Tomer Ben David (8) [Avatar] Offline
#1
val cust = getCustomer(..) verifyCustomer(cust).map(c => openCheckingAccount(c, date)) .getOrElse(throw new Exception("Verification failed for customer"))

so the side effect is last. usually in my actual work I see side effects also in middle of chain.

enother example from book:

val generateAuditLog: (Account, Amount) => Try[String] = //..
val write: String => Unit
debit(source, amount)
.flatMap(b => generateAuditLog(b, amount))
.foreach(write)

again side effect is last operation. however in real life side effect is also in middle. It sounds simple to me when side effect is last but how to handle it when its in the middle?

for example:

1. receive request
2. audit that received request
3. validate request.
4. send event (side effect) that passed validation.
and so on...
.
.


so side effects are eventually returning Unit and its important that they return Unit because this is a big sign - this is a side effect. but if they are in the middle of the chain how can they return Unit? if we have them not returning unit they will loose the big sign this is a side effect. How to handle these cases while preserving the ordering? I mean ofcourse I can aggregate all the side effects and run them at the end but this would miss the ordering at any point in time I first received the request and only then audit the event i then validated the request and only then sent an event.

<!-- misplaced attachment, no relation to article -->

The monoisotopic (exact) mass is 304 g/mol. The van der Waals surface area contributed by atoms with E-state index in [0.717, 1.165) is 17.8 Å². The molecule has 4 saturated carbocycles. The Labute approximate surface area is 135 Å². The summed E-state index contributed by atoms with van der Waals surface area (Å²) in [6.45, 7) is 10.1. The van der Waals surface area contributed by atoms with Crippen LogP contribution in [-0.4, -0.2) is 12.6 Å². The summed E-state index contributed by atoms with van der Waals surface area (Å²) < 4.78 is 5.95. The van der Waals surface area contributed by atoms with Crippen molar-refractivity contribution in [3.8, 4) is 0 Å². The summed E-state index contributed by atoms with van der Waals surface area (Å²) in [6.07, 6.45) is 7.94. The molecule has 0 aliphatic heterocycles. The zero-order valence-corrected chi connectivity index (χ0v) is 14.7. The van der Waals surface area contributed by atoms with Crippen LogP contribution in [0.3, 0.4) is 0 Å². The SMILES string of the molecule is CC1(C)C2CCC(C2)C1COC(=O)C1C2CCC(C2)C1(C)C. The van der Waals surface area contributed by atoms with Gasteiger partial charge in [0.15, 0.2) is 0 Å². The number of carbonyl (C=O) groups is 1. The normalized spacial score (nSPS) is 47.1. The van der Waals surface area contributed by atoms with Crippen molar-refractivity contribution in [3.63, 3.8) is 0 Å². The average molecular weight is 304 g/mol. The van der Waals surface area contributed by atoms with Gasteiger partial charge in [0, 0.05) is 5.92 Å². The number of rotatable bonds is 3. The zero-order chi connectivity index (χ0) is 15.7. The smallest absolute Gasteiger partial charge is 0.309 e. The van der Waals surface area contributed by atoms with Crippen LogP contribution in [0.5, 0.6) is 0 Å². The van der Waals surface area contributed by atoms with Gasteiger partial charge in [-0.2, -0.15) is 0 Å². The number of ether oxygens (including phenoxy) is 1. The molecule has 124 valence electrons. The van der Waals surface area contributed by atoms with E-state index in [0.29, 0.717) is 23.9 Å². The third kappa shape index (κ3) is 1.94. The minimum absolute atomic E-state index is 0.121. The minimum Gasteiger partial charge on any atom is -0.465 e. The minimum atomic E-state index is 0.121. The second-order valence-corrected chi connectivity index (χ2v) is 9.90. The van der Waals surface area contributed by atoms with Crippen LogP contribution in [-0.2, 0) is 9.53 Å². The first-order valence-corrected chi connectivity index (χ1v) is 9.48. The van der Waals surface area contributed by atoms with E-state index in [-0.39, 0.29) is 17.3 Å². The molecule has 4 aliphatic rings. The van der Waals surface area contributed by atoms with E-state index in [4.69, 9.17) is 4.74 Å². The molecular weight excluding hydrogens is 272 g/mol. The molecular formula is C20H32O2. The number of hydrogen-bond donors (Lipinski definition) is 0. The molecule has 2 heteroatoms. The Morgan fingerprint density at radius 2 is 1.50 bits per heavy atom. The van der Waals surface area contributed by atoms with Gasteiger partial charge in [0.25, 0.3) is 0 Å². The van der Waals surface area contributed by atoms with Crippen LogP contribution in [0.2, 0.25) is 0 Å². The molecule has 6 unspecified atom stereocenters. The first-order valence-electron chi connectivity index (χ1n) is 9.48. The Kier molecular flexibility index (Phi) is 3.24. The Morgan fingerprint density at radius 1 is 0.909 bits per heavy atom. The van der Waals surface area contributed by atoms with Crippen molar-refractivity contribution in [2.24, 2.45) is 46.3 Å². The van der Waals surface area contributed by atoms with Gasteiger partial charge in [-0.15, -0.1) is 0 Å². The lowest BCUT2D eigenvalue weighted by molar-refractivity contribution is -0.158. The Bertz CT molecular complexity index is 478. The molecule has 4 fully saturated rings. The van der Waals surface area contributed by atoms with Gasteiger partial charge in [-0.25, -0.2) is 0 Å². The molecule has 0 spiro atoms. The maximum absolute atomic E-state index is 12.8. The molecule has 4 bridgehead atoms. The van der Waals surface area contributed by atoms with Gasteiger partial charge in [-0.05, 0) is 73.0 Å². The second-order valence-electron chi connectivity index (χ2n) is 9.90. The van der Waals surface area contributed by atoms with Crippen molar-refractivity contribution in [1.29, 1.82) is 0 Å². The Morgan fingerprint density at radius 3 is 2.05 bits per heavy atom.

So i'm bewildered at how to handle such a scenario, does the book handles it? I only read up to this point (~page 34) and i'm not sure whether i'm referring to a point that is handled in the following book pages or not. and if not then how should I be handling such scenarios.
Debasish Ghosh (113) [Avatar] Offline
#2
Hello -

Actually there are quite a few options. Let me discuss one of them using which you can have a nice composition of pure computation as well as ones that can be side-effecty. The solution is to wrap your computation in a monad. In this use case I am using Try, which is a monad. Try is useful since all of the operations that we are trying to compose together can fail ..

def receiveRequest(body: Int): Try[Request]
def audit(r: Request): Try[Unit]
def validate(r: Request): Try[Boolean]
def sendEvent(r: Request): Try[Unit]

for {
  r <- receiveRequest(100)
  _ <- audit(r)
  _ <- validate(r)
  _ <- sendEvent(r)
} yield (())


Note the side-effecty ones have the signature Try[Unit], Unit indicates the side-effect and the Try indicates that it can fail. There are many other advanced options e.g. using Free Monads that I discuss later in the book. Pls beware that the above code is just a rough one and I don't have a compiler right now. Please feel free to get back if u need more details.

Thanks.
Tomer Ben David (8) [Avatar] Offline
#3
Thanks. It answers what I was looking for.
Tomer Ben David (8) [Avatar] Offline
#4
So I hope that monads and free monads will help me prove the correctness of my code even though it involves intermingled chaining of pure function calls and function calls which have side effects. This would be very cool. So I'll continue to read thanks smilie